The second lesson we’ve learned about the brain is that there is no one size fits all approach to learning. So there is no recipe for learning. Consider the popular belief that it takes 10,000 hours of practice to learn and to master a new motor skill. Now I can assure you it’s not quite that simple. For some of us it’s going to take a lot more practice and for others it may take far less. So the shaping of our plastic brains is it’s far too unique for there to be any single intervention that’s going to work for all of us.
And now this realization has forced us to consider something call personalized medicine. So this is the idea that to optimize outcomes each individual requires their own intervention. And the idea actually comes from cancer treatments. And here it turns out that genetics are very important in matching certain types of chemotherapy with specific forms of cancer.
My research is showing that this also applies to recovery from stroke. So there’re certain characteristics of brain structure and function we called biomarkers. And these biomarkers are proving to be very helpful and helping us to match specific therapies with individual patients. And the data for my lab suggests it’s a combination of biomarkers that best predicts neuroplastic change and patterns of recovery after stroke. And that’s not surprising given how complicated the human brain is.
But I also think we can consider this concept much more broadly. Given the unique structure and function of each of our brains what we’ve learned about neuroplasticity after stroke applies to everyone.
Behaviors that you employ in your everyday life are important. Each of them is changing your brain. And I believe we have to consider not just personalized medicine but personalized learning. The uniqueness of your brain will affect you both as a learner and also as a teacher. And now this idea helps us to understand why some children can thrive in tradition education settings and others don’t. Why some of us can learn languages easily and yet others can pick up any sport and excel.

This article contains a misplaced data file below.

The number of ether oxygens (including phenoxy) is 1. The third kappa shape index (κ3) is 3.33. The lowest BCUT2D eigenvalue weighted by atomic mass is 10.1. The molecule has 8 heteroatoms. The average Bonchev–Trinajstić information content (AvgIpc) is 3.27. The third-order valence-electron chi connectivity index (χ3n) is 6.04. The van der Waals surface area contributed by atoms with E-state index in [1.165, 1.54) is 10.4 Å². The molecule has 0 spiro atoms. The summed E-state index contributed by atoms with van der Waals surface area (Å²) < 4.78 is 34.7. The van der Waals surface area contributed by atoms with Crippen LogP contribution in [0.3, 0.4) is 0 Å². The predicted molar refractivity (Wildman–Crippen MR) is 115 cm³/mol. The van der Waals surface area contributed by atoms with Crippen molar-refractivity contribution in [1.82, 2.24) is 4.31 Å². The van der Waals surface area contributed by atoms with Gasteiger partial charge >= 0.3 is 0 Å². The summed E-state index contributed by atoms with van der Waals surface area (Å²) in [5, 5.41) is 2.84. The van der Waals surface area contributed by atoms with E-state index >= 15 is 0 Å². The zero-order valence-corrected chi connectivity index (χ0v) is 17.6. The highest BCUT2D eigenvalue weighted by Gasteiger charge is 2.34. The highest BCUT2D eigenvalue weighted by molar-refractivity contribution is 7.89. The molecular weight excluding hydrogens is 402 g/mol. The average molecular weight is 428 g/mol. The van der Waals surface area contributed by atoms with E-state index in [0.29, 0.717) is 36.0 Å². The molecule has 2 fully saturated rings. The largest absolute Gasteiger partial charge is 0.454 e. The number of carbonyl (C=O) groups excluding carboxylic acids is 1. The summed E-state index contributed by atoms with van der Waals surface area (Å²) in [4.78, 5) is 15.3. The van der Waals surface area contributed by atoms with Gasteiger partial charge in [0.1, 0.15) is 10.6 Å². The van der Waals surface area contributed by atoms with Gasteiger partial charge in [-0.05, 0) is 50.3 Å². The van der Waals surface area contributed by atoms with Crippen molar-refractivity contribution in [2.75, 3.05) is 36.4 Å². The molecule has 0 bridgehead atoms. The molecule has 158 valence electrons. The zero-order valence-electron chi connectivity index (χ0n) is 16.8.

So when you leave this room today, your brain will not be the same as when you entered this morning. And I think that’s pretty amazing. But each of you is going to have changed your brain differently. Understanding these differences, these individual patterns, these variability and change, is going to enable the next great advance in neuroscience. It’s going to allow us to develop new and more effective interventions, and allow for matches between learners and teachers, and patients and interventions. And this does not just apply to recovery from stroke, it applies to each of us as a parent, as a teacher, as a manager, and also because you are at TEDx today, a life long learner.
Study how and what you learn best. Repeat those behaviors that are healthy for your brain and break those behaviors and habits that are not. Practice. Learning is about doing the work that your brain requires. So the best strategies are going to vary between individuals. You know what, they’re even going to vary within individuals. So for you learning music may come very easily, but learning to snowboard, much harder.
I hope that you leave today with a new appreciation of how magnificent your brain is. You and your plastic brain are constantly being shaped by the world around you. Understand that everything you do, everything you encounter, and everything you experience is changing your brain. And that can be for better, but it can also be for worse.
So when you leave today go out and build the brain you want.
Thank you very much.